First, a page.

In the evening, we were able to meet with the local officials for formal permission to use the road and access the cave. We donated some pesos to fund their annual celebration of the anniversary of Emiliano Zapata, which we also had to promise to attend.

Despite Steve’s insistence on K-pop for our daily soundtrack, morale was high.

The 4×4 squeezing out of the narrow driveway on the way to the canyon.
The road down the mountain was often shared with cows and horses. Or broken down cars.
Ben and Jon scrabble over boulders towards the cave.
The second river crossing.

31 March 2022

Day 2 of diving was productive. Zeb, Rob, and Ben were able to set up the gear line for the far side of the waterfall to hang the deep bailouts, run line to 140 feet, and set the deep bailouts. Andreas, Steve, and I did a few gear hauls through the canyon. The next day, Steve and I planned to reline and survey the second sump out another 1200 feet or so at a max depth of about 215 ft. I was excited for the “real” diving to begin.

Rob preparing to go under.

1 April 2022

Instead of the fiery red sunrise through the canyon, we were suddenly in the clouds and surrounded by cold mist, chugging coffee and tea but still struggling to wake up. The group appeared tired from the few days of intense hiking in the canyon, but moods lightened as the coffee hit, and we started to think about today’s dive. After today, we would likely begin pushing the leads left over from 2017 and searching for the way on to Sump 9. I was a bit apprehensive about making it over the waterfall with my Fathom CCR on, and felt a bit jealous of the side mount and chest mount units other team members were using. The waterfall was only about a meter high, but had high flow and razor sharp jagged rocks protecting it. I figured if it was a big hassle, I’d switch out my Flex2 side mount unit for future dives to make getting to sump 2 a bit easier.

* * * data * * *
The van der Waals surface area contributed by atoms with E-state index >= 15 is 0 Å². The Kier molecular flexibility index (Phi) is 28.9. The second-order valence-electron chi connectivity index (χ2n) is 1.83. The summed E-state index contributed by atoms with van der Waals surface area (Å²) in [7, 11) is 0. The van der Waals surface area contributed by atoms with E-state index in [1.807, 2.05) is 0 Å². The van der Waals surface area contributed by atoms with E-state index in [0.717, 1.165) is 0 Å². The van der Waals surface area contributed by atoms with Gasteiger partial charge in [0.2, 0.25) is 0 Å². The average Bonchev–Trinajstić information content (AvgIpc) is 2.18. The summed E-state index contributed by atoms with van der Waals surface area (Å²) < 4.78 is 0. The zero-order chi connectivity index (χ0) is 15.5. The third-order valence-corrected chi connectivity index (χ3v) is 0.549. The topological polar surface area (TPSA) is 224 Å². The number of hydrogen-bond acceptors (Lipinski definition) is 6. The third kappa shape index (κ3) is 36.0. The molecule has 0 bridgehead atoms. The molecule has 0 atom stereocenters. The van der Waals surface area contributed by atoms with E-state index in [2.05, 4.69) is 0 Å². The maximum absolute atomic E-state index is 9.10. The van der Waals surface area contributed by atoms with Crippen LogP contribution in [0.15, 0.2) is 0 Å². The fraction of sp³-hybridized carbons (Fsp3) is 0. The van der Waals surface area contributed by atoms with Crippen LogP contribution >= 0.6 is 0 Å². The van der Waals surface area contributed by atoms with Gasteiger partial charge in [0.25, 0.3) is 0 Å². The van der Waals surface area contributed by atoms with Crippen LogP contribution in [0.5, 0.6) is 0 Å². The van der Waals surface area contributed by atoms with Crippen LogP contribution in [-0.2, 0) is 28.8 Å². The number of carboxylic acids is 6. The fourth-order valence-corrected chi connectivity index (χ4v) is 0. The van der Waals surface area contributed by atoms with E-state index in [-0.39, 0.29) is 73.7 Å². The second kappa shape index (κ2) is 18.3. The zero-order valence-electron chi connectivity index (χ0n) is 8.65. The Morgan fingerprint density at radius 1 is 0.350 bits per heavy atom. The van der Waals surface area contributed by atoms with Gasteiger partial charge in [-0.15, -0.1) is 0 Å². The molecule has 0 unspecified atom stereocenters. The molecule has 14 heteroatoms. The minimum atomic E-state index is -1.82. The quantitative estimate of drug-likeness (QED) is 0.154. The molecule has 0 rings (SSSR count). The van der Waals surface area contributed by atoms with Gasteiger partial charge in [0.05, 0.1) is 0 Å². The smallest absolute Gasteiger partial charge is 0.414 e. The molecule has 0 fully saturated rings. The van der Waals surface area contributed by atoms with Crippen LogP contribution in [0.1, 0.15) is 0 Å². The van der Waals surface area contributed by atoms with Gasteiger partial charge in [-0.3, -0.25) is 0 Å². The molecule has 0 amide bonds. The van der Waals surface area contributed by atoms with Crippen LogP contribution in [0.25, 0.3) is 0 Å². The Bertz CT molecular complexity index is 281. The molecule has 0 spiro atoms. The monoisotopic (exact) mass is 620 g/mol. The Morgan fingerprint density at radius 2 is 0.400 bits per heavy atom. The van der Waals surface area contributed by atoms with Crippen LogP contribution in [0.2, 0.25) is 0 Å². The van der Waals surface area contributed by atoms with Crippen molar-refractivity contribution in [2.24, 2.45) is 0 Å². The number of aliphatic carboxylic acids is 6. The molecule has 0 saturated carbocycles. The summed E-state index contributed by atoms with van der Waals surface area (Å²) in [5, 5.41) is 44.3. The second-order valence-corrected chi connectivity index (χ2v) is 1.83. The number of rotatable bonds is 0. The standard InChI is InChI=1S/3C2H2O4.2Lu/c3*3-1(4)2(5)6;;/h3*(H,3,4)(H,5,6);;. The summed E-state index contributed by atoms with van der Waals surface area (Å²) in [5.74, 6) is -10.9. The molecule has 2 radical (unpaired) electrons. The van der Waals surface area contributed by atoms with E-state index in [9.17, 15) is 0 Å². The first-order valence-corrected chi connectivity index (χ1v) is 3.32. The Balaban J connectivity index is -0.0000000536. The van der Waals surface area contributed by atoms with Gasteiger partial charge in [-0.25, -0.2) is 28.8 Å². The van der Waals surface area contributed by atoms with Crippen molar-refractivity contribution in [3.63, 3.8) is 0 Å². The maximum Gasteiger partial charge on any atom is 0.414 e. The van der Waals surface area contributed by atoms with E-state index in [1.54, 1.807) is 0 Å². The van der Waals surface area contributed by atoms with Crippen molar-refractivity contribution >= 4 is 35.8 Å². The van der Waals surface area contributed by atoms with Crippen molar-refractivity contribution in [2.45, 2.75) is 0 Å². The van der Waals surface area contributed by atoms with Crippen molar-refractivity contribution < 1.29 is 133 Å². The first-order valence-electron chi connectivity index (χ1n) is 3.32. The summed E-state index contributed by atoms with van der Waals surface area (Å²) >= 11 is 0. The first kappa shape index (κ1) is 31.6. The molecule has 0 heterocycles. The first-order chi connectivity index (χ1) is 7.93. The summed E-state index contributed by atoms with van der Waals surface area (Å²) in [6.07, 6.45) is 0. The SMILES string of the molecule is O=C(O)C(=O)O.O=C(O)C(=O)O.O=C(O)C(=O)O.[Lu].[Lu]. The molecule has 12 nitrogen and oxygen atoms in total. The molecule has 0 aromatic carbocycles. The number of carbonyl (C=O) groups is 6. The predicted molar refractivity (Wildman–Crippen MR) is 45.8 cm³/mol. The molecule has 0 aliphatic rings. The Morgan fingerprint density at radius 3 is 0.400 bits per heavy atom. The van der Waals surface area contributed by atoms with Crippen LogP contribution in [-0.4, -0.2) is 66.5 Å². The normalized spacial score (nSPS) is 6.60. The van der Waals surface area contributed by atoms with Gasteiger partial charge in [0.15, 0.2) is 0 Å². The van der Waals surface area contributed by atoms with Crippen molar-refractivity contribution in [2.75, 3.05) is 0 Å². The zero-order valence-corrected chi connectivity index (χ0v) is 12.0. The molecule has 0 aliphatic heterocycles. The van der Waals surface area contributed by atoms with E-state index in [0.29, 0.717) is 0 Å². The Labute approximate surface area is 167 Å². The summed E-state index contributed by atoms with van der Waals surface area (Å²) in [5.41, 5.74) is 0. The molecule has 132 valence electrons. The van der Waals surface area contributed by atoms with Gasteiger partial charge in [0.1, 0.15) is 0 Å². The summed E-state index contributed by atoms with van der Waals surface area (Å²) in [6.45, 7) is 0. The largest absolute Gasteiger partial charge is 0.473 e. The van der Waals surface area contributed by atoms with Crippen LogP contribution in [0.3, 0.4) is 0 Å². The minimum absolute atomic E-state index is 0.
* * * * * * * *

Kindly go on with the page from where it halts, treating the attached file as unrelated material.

On our drive down to the canyon, we were stopped by a group of enthusiastic locals. With big smiles on their faces, they insisted we get out of the truck and follow them up a small trail in the mountainside. As we followed, we could see smoke coming from a pit, and a strong scent of something sweet in the air. The group wanted to show us how they were processing sugar cane to produce piloncillo, an unrefined sugar commonly used in Mexican cooking. We were given a block of the piloncillo, which we later used to make syrup for pancakes and French toast when we started getting tired of scrambled eggs.

Steve and I had a great dive. We crossed the waterfall to sump 2. I made it over with my Fathom on, but it took a bit of effort. I was thinking that switching to the Flex for the next dive would make life easier, especially if we would be hauling more cylinders and scooters over the waterfall. Sump 2 was just a truly stunning, big passage with rolling hills all covered in silt. Our max depth was 56 m/183 ft on this dive, with about an hour of deco to do upstream of the waterfall. We laid another 365 m/1200 ft of line while swimming, setting up the next team to re-line all the way to camp 1 in the Passage of the Cheeky Monkey, and check what was thought to be the most promising lead discovered in 2017, referred to as the “11 meter lead”.

Andreas and Jon during a clean up dive hauling gear back over the waterfall.